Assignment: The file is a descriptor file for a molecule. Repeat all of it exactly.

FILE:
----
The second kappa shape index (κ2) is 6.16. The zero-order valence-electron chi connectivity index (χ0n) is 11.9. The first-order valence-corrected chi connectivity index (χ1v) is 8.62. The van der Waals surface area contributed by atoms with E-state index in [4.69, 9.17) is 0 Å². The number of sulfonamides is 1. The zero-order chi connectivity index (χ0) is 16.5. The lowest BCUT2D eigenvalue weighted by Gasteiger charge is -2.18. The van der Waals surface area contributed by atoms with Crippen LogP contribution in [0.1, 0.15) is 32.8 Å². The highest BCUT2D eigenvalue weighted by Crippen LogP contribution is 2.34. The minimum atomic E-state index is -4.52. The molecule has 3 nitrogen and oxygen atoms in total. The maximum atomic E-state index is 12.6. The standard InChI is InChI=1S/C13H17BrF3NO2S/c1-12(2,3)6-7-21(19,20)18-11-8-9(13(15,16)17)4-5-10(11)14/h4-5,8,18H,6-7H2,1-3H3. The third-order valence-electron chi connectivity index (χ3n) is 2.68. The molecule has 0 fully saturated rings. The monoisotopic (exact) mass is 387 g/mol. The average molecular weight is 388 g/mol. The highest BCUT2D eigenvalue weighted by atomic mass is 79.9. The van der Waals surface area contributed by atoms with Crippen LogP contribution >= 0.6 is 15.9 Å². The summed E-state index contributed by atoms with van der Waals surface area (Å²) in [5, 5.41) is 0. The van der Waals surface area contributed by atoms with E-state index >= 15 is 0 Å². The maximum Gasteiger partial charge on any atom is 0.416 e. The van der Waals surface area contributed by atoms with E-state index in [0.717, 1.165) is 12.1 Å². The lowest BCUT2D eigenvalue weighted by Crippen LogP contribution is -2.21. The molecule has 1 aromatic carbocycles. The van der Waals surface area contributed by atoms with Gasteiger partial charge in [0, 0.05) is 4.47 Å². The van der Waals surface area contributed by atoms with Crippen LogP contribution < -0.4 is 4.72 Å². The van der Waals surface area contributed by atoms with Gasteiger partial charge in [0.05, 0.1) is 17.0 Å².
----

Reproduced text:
The second kappa shape index (κ2) is 6.16. The zero-order valence-electron chi connectivity index (χ0n) is 11.9. The first-order valence-corrected chi connectivity index (χ1v) is 8.62. The van der Waals surface area contributed by atoms with E-state index in [4.69, 9.17) is 0 Å². The number of sulfonamides is 1. The zero-order chi connectivity index (χ0) is 16.5. The lowest BCUT2D eigenvalue weighted by Gasteiger charge is -2.18. The van der Waals surface area contributed by atoms with Crippen LogP contribution in [0.1, 0.15) is 32.8 Å². The highest BCUT2D eigenvalue weighted by Crippen LogP contribution is 2.34. The minimum atomic E-state index is -4.52. The molecule has 3 nitrogen and oxygen atoms in total. The maximum atomic E-state index is 12.6. The standard InChI is InChI=1S/C13H17BrF3NO2S/c1-12(2,3)6-7-21(19,20)18-11-8-9(13(15,16)17)4-5-10(11)14/h4-5,8,18H,6-7H2,1-3H3. The third-order valence-electron chi connectivity index (χ3n) is 2.68. The molecule has 0 fully saturated rings. The monoisotopic (exact) mass is 387 g/mol. The average molecular weight is 388 g/mol. The highest BCUT2D eigenvalue weighted by atomic mass is 79.9. The van der Waals surface area contributed by atoms with Crippen LogP contribution >= 0.6 is 15.9 Å². The summed E-state index contributed by atoms with van der Waals surface area (Å²) in [5, 5.41) is 0. The van der Waals surface area contributed by atoms with E-state index >= 15 is 0 Å². The maximum Gasteiger partial charge on any atom is 0.416 e. The van der Waals surface area contributed by atoms with E-state index in [0.717, 1.165) is 12.1 Å². The lowest BCUT2D eigenvalue weighted by Crippen LogP contribution is -2.21. The molecule has 1 aromatic carbocycles. The van der Waals surface area contributed by atoms with Gasteiger partial charge in [0, 0.05) is 4.47 Å². The van der Waals surface area contributed by atoms with Crippen LogP contribution < -0.4 is 4.72 Å². The van der Waals surface area contributed by atoms with Gasteiger partial charge in [0.05, 0.1) is 17.0 Å².